Small Ideas Are Fast

I was reading Russell Davies’ blog as usual and came across this great post from June. I remember at the time of first reading that I loved the title "The Tyranny of the Big Idea" as it seemed to capture the strange attraction we all have with "big ideas", and how we stop and wait until one arrives.

One of the reasons I enjoy blogging is that it allows you to start with a small idea. You can explore and create episodically. You can jump from one idea to the next and you can link out to other people and their ideas effortlessly. And the more you blog, the more that ideas and stories begin to coalesce. And as you follow the links, you come face-to-face with emotions, habits and brands. And importantly, you come up close to people … because it is clear, in blogging, that you are dealing with an individual. As Russell says, it is not about big ideas …

This isn’t about phrase-making. It’s not about the actual words, it’s the bundle of ideas, activities, history, products, people, attitudes, emotions, habits that the words represent.

And as usual, Russell gives away a secret. He generously gives us some insight about HOW you can work with ideas in this context. There are five steps to get started:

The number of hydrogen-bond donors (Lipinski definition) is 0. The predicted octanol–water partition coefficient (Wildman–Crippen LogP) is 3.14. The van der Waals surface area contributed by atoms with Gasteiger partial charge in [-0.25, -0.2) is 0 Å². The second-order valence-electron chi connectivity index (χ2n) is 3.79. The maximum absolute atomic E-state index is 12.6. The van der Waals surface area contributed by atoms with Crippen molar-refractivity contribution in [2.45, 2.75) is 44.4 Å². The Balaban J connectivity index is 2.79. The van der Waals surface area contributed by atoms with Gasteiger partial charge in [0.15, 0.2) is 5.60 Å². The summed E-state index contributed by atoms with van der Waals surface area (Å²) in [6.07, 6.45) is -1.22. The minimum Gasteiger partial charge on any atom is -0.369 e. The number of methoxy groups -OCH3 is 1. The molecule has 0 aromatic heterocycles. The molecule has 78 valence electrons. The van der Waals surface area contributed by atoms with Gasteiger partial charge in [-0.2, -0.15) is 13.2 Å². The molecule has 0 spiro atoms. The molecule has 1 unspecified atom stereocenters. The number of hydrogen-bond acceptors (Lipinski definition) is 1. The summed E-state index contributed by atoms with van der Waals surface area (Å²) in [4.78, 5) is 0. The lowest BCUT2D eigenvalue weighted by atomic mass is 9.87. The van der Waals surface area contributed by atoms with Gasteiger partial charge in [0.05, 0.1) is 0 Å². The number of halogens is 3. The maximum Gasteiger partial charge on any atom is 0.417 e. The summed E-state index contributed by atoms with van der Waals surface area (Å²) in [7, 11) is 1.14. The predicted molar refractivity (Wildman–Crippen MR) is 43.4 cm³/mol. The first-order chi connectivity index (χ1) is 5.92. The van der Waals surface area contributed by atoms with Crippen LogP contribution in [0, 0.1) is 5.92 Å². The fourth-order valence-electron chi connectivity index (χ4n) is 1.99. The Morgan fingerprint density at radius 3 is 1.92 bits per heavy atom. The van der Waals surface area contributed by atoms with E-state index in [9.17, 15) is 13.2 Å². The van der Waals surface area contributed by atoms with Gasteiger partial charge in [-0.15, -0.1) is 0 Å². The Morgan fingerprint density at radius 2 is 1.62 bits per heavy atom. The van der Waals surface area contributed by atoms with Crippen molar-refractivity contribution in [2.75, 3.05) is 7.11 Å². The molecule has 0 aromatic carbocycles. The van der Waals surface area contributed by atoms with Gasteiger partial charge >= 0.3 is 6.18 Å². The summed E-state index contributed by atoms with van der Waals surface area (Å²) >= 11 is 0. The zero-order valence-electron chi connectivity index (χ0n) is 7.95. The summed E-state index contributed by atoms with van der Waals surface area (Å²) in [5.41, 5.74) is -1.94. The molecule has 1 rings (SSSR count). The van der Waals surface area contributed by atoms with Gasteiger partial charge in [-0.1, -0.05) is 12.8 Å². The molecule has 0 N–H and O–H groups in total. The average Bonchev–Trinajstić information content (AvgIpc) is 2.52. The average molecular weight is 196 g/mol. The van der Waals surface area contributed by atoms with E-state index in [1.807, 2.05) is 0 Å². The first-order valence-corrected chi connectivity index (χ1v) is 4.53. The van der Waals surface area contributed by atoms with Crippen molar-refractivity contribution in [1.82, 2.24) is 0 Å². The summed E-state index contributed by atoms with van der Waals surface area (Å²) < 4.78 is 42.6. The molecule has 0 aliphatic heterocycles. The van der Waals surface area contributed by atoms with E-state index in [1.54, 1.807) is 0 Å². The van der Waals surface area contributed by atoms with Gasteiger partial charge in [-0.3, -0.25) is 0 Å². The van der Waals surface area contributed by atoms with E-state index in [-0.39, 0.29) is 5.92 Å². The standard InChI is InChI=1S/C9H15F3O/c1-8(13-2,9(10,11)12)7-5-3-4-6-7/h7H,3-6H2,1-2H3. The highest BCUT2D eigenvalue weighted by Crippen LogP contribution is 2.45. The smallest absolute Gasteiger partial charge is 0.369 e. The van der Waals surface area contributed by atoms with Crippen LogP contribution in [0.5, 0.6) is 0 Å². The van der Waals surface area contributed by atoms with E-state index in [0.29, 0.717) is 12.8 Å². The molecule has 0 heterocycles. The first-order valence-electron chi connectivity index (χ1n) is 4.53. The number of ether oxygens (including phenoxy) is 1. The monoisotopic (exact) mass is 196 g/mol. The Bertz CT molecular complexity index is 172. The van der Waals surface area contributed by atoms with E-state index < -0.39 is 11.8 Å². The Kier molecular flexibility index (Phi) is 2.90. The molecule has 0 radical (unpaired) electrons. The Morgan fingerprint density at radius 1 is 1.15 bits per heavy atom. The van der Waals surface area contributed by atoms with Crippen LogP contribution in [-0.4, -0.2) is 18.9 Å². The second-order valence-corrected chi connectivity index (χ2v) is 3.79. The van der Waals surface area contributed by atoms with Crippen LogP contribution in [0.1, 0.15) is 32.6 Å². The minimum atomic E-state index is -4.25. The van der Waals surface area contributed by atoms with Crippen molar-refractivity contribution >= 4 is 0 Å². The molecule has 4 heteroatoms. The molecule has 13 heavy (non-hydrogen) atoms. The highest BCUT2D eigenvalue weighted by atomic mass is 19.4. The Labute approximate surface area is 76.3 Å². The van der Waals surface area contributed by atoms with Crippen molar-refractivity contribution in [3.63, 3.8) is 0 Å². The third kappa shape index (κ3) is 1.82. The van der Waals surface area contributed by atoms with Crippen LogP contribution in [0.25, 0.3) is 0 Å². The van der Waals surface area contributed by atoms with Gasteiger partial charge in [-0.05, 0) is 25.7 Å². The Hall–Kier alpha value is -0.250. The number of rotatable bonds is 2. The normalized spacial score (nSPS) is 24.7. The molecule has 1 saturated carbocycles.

1. Start doing stuff
  2. Look for patterns that emerge
  3. Try not to write too much
  4. Don’t be media neutral
  5. Something else …

My favourites are "start doing stuff" and "look for patterns that emerge". The important thing to remember is that small ideas are fast … they are fast to devise and work with, they are fast to get to market and they are quick to show returns. And the good thing, if they aren’t living up to expectations, then you can manage, modify and move them. And because they don’t take 12 months to work through and execute, you don’t need to run through research because you run it through your ACTUAL market.

Of course, the first thing to do is to let go of the big idea. Sure there is a tyranny … but there is also a level of addiction. We are drawn to the power of the big idea … now we just need to refocus and find a love of FAST.

2 thoughts on “Small Ideas Are Fast

  1. A Web 2.0 Experiment: The Popcorn Scholar

    I’ve been noticing an flurry of posts on blogs such as Logic Emotion and Servant of Chaos about the potential power of Web 2.0. And I know I don’t even have to mention Seth Godin. He’s been an advocate

  2. All excellent points. My biggest problem to date has been restricting myself to a certain number of words. It’s just so hard when you have so much to say! 🙂

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